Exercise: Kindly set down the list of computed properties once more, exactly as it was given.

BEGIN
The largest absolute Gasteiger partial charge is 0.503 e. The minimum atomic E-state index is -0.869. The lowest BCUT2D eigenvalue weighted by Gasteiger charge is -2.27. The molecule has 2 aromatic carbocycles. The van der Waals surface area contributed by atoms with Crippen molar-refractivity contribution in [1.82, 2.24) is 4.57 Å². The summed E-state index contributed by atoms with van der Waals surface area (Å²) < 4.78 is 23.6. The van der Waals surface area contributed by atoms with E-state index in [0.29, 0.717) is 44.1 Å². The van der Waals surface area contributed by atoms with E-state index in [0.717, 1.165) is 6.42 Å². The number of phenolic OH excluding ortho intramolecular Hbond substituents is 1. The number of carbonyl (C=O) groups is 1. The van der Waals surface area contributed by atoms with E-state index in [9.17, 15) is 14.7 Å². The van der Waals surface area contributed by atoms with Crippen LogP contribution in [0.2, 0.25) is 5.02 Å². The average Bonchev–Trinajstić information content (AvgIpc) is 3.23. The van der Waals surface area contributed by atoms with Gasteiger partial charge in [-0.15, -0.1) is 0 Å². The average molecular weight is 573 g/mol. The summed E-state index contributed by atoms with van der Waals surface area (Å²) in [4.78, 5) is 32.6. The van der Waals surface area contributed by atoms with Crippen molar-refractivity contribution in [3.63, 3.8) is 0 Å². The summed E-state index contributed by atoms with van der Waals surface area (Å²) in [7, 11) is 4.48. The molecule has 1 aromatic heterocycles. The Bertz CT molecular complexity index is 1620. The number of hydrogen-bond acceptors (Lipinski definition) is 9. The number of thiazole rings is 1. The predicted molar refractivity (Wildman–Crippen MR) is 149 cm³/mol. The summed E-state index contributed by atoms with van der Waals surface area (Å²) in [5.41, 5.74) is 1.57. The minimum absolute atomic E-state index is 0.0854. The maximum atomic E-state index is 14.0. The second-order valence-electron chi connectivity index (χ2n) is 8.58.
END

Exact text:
The largest absolute Gasteiger partial charge is 0.503 e. The minimum atomic E-state index is -0.869. The lowest BCUT2D eigenvalue weighted by Gasteiger charge is -2.27. The molecule has 2 aromatic carbocycles. The van der Waals surface area contributed by atoms with Crippen molar-refractivity contribution in [1.82, 2.24) is 4.57 Å². The summed E-state index contributed by atoms with van der Waals surface area (Å²) < 4.78 is 23.6. The van der Waals surface area contributed by atoms with E-state index in [0.29, 0.717) is 44.1 Å². The van der Waals surface area contributed by atoms with E-state index in [0.717, 1.165) is 6.42 Å². The number of phenolic OH excluding ortho intramolecular Hbond substituents is 1. The number of carbonyl (C=O) groups is 1. The van der Waals surface area contributed by atoms with E-state index in [9.17, 15) is 14.7 Å². The van der Waals surface area contributed by atoms with Crippen LogP contribution in [0.2, 0.25) is 5.02 Å². The average Bonchev–Trinajstić information content (AvgIpc) is 3.23. The van der Waals surface area contributed by atoms with Gasteiger partial charge in [-0.15, -0.1) is 0 Å². The average molecular weight is 573 g/mol. The summed E-state index contributed by atoms with van der Waals surface area (Å²) in [4.78, 5) is 32.6. The van der Waals surface area contributed by atoms with Crippen molar-refractivity contribution in [3.63, 3.8) is 0 Å². The summed E-state index contributed by atoms with van der Waals surface area (Å²) in [7, 11) is 4.48. The molecule has 1 aromatic heterocycles. The Bertz CT molecular complexity index is 1620. The number of hydrogen-bond acceptors (Lipinski definition) is 9. The number of thiazole rings is 1. The predicted molar refractivity (Wildman–Crippen MR) is 149 cm³/mol. The summed E-state index contributed by atoms with van der Waals surface area (Å²) in [5.41, 5.74) is 1.57. The minimum absolute atomic E-state index is 0.0854. The maximum atomic E-state index is 14.0. The second-order valence-electron chi connectivity index (χ2n) is 8.58.